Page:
An all-female cast (no men at all!) directed by a man, George Cukor. The philosophy on marriage and relationships have changed obviously since 1939, but the backstabbing and gossip between women have remained the same. You couldn't ask for a more lovley set of actresses. Norma Shearer is the heart of the movie, while Joan Crawford is beautiful as she is evil. Rosalind Russell adds the comic relief and almost steals the show. It is very talky but because there are so many characters, there is plenty of time to sit down and let these ladies talk.
January 1, 2012
In my opinion, this film is pretty awful. I just personally felt like the movie doesn't hold up. It features a cast of all women, which is admittedly quite interesting considering the time it was made, but it doesn't have the story or characters to back it up. The film is mostly black and white, but the only color sequence in the movie is a fashion show...good gravy. Not my thing, but I think it has some historical importance.
September 27, 2010
The great classic comedy with an unbelievable cast. Billed as "41 women talking about men". Best seen in a theater with a vocal crowd.
March 2, 2010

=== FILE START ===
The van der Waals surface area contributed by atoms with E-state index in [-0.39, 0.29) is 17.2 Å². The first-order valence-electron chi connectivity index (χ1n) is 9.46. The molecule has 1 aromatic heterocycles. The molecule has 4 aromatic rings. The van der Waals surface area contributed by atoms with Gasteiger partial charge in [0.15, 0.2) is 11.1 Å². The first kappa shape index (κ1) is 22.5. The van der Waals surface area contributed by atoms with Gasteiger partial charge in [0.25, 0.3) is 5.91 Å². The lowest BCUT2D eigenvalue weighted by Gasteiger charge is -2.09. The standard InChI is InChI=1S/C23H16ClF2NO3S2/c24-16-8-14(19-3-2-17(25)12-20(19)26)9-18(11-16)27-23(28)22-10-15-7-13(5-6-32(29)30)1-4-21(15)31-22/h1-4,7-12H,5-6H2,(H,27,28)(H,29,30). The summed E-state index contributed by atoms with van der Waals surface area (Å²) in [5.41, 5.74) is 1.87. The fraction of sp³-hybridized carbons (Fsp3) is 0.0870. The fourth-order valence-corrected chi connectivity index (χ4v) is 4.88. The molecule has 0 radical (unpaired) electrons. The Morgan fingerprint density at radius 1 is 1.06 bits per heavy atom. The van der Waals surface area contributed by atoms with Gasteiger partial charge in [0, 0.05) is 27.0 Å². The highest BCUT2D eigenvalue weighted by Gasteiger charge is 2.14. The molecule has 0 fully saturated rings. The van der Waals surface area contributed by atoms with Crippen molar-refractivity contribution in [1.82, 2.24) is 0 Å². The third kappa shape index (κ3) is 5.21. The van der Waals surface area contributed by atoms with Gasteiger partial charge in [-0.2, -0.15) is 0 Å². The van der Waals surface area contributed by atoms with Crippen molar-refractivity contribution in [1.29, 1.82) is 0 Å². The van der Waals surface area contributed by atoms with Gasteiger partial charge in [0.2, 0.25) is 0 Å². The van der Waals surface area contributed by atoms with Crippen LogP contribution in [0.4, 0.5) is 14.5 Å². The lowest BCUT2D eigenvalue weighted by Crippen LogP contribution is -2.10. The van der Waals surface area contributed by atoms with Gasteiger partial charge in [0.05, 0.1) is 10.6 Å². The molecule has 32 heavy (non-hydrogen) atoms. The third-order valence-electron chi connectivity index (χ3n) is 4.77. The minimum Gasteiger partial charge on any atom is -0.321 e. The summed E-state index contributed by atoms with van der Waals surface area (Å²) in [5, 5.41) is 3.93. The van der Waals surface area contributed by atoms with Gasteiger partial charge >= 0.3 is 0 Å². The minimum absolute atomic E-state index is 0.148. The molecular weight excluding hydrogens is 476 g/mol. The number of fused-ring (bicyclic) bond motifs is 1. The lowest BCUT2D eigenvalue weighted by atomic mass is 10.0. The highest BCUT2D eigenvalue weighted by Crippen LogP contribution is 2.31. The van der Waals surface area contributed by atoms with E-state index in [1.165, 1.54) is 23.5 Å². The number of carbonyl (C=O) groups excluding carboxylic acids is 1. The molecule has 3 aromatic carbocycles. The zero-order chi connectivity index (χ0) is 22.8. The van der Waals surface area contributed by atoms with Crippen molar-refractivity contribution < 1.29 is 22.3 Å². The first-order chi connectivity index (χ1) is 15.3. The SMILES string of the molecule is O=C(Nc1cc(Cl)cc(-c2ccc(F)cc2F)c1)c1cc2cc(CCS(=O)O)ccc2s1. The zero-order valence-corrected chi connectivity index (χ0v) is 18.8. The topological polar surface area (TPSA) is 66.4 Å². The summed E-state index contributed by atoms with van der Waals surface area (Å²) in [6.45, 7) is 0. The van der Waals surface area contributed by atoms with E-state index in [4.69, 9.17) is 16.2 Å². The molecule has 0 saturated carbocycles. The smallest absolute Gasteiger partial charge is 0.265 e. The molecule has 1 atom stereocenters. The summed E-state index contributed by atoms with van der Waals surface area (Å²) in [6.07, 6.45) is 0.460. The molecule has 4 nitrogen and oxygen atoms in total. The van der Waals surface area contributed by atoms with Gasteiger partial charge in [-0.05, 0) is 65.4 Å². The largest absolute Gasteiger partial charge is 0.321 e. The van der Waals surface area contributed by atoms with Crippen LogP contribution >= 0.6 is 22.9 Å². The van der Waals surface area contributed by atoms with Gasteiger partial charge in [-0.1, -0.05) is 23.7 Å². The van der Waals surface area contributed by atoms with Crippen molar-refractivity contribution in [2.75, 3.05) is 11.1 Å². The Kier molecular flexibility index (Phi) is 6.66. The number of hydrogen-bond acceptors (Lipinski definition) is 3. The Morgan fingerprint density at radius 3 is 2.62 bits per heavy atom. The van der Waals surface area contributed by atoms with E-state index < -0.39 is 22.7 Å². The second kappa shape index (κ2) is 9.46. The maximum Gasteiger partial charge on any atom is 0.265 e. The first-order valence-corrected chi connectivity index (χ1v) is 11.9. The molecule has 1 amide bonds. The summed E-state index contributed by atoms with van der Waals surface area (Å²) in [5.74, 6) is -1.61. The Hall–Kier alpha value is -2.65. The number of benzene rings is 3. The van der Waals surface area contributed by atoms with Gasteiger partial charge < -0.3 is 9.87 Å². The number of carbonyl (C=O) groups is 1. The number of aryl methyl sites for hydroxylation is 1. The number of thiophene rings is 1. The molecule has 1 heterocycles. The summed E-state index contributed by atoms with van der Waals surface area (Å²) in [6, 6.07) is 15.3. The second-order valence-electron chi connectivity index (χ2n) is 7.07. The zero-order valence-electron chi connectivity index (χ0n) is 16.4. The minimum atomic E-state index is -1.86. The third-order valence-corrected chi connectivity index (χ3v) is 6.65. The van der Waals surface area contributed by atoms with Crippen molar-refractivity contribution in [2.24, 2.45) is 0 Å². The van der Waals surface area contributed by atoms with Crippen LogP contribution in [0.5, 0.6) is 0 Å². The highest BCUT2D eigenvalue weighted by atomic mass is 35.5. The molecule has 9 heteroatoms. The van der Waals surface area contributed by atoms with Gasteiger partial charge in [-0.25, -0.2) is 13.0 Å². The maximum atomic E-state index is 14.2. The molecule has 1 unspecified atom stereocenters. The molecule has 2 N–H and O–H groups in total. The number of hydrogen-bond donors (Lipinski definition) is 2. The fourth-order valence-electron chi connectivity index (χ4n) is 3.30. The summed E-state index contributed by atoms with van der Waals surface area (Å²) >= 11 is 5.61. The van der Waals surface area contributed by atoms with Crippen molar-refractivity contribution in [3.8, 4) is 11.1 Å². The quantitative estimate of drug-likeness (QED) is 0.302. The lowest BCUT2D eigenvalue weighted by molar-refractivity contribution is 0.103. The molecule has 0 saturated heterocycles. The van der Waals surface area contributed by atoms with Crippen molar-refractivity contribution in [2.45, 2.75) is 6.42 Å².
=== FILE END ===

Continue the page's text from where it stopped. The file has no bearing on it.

Director George Cukor's cinematic adaptation of Claire Booth's catty Broadway play "The Women" ranks as an unforgettable, tour-de-force woman's epic that features an all-rate cast, including the incomparable Academy Award winning actress Norma Shearer of "The Divorcée, Joan Crawford on her ascension to stardom as the villainous, Rosalind Russell, Joan Fontaine, and Paulette Goddard. The thing that sets "The Women" apart from virtually every woman's melodrama ever made is that the cast, including the pets and animals, consists strictly of dames, dames, and dames. Not one single man shows up in this lengthy but juicy saga about wives, mothers, and mistresses. Everything centers around a happily married woman who discovers that her honorable hubby is two-timing her with a department store clerk who sells perfume! Mary Haines (Norma Shearer) lives a storybook life. Her wealthy husband has provided sumptuously for her and they have a pre-teen daughter, little Mary (Virginia Weidler) who adores her dad, too. Mary's friend, the scheming Sylvie Fowler (Roslind Russell of "His Girl Friday") sends her best friend to get her nails down. In the process of getting her nails painted 'jungle red,' Mary learns that her faithful husband is having an affair with a dastardly clerk, Crystal Allen (Joan Crawford of "Our Dancing Daughters"), who is hungry for a meal ticket. Mary's mother, Mrs. Moorehead (Lucy Watson), advises her to tolerate Stephen's infidelity, but Mary refuses to follow her mom's advice. Instead, she prefers to divorce Stephen and winds up in the divorce capital of the world in those days--Reno, Nevada,--where she runs into several colorful characters, including The Countess De Lave (Mary Boland in a bravura performance) and Miriam Aarons (Paulette Goddard of "Modern Times") who are getting divorces. Joan Fontaine plays a young married woman who cannot stand to part with her husband and then rejoins him during an eleven hour surprise. The dialogue crackles with incandescent wit to spare. The performances are flawless. Cuker provides a dress show in color that looks like it could have been edited out. The initial confrontation between Mary and Crystal in a woman's department store is classic. Crawford excels as the sleazy, slimy villain, while Shearer is superb as the naive heroine. Rosalind Russell is impeccable as comic relief. Mary Boland nearly steals the second half of the movie as a ditsy dame who has been married multiple times. Check Crawford's bathtub after she moves in with Mary's ex-husband. Mary's mother's advise to ignore Stephen's fling is one of the two best speeches in this first-rate melodrama, while Miriam's speech about a woman walking out on her cheating husband is like leaving him to fend for himself against malaria is the running up. The gossip is great. Apart from the fashion interlude, Cukor never lets the action flag. "The Women" is the ultimate chick flick, never to be surpassed!